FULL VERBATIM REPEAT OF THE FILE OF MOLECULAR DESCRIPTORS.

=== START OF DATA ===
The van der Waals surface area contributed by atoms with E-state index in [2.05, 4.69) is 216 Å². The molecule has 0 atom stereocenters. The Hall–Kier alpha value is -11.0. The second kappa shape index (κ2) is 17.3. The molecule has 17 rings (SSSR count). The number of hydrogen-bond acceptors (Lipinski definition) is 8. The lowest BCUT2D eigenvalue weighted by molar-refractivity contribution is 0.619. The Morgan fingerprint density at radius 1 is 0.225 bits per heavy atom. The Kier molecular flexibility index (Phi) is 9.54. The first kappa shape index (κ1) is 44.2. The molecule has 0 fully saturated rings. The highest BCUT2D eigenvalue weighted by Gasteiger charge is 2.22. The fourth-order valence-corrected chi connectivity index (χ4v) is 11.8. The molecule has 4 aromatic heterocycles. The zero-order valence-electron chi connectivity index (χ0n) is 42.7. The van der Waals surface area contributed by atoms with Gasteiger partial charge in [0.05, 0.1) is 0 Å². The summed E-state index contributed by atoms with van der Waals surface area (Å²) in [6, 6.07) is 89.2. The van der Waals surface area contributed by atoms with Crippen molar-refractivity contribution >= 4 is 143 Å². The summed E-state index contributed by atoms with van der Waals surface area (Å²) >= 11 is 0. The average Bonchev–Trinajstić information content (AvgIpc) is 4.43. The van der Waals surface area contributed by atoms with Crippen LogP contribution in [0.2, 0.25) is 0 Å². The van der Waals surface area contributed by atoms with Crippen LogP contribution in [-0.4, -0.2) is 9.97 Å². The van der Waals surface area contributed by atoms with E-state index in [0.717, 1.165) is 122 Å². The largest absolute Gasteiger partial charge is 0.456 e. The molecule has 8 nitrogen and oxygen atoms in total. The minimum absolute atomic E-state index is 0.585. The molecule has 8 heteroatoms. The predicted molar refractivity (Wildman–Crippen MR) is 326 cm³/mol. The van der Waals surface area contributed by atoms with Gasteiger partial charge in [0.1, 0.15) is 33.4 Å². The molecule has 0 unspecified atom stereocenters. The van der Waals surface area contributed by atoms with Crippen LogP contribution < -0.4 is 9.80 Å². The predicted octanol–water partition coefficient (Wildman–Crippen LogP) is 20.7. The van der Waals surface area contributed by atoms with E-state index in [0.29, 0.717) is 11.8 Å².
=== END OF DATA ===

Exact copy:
The van der Waals surface area contributed by atoms with E-state index in [2.05, 4.69) is 216 Å². The molecule has 0 atom stereocenters. The Hall–Kier alpha value is -11.0. The second kappa shape index (κ2) is 17.3. The molecule has 17 rings (SSSR count). The number of hydrogen-bond acceptors (Lipinski definition) is 8. The lowest BCUT2D eigenvalue weighted by molar-refractivity contribution is 0.619. The Morgan fingerprint density at radius 1 is 0.225 bits per heavy atom. The Kier molecular flexibility index (Phi) is 9.54. The first kappa shape index (κ1) is 44.2. The molecule has 0 fully saturated rings. The highest BCUT2D eigenvalue weighted by Gasteiger charge is 2.22. The fourth-order valence-corrected chi connectivity index (χ4v) is 11.8. The molecule has 4 aromatic heterocycles. The zero-order valence-electron chi connectivity index (χ0n) is 42.7. The van der Waals surface area contributed by atoms with Gasteiger partial charge in [0.05, 0.1) is 0 Å². The summed E-state index contributed by atoms with van der Waals surface area (Å²) in [6, 6.07) is 89.2. The van der Waals surface area contributed by atoms with Crippen molar-refractivity contribution >= 4 is 143 Å². The summed E-state index contributed by atoms with van der Waals surface area (Å²) >= 11 is 0. The average Bonchev–Trinajstić information content (AvgIpc) is 4.43. The van der Waals surface area contributed by atoms with Crippen LogP contribution in [0.2, 0.25) is 0 Å². The van der Waals surface area contributed by atoms with Crippen LogP contribution in [-0.4, -0.2) is 9.97 Å². The van der Waals surface area contributed by atoms with E-state index in [0.717, 1.165) is 122 Å². The largest absolute Gasteiger partial charge is 0.456 e. The molecule has 8 nitrogen and oxygen atoms in total. The minimum absolute atomic E-state index is 0.585. The molecule has 8 heteroatoms. The predicted molar refractivity (Wildman–Crippen MR) is 326 cm³/mol. The van der Waals surface area contributed by atoms with Gasteiger partial charge in [0.1, 0.15) is 33.4 Å². The molecule has 0 unspecified atom stereocenters. The van der Waals surface area contributed by atoms with Crippen LogP contribution < -0.4 is 9.80 Å². The predicted octanol–water partition coefficient (Wildman–Crippen LogP) is 20.7. The van der Waals surface area contributed by atoms with E-state index in [0.29, 0.717) is 11.8 Å².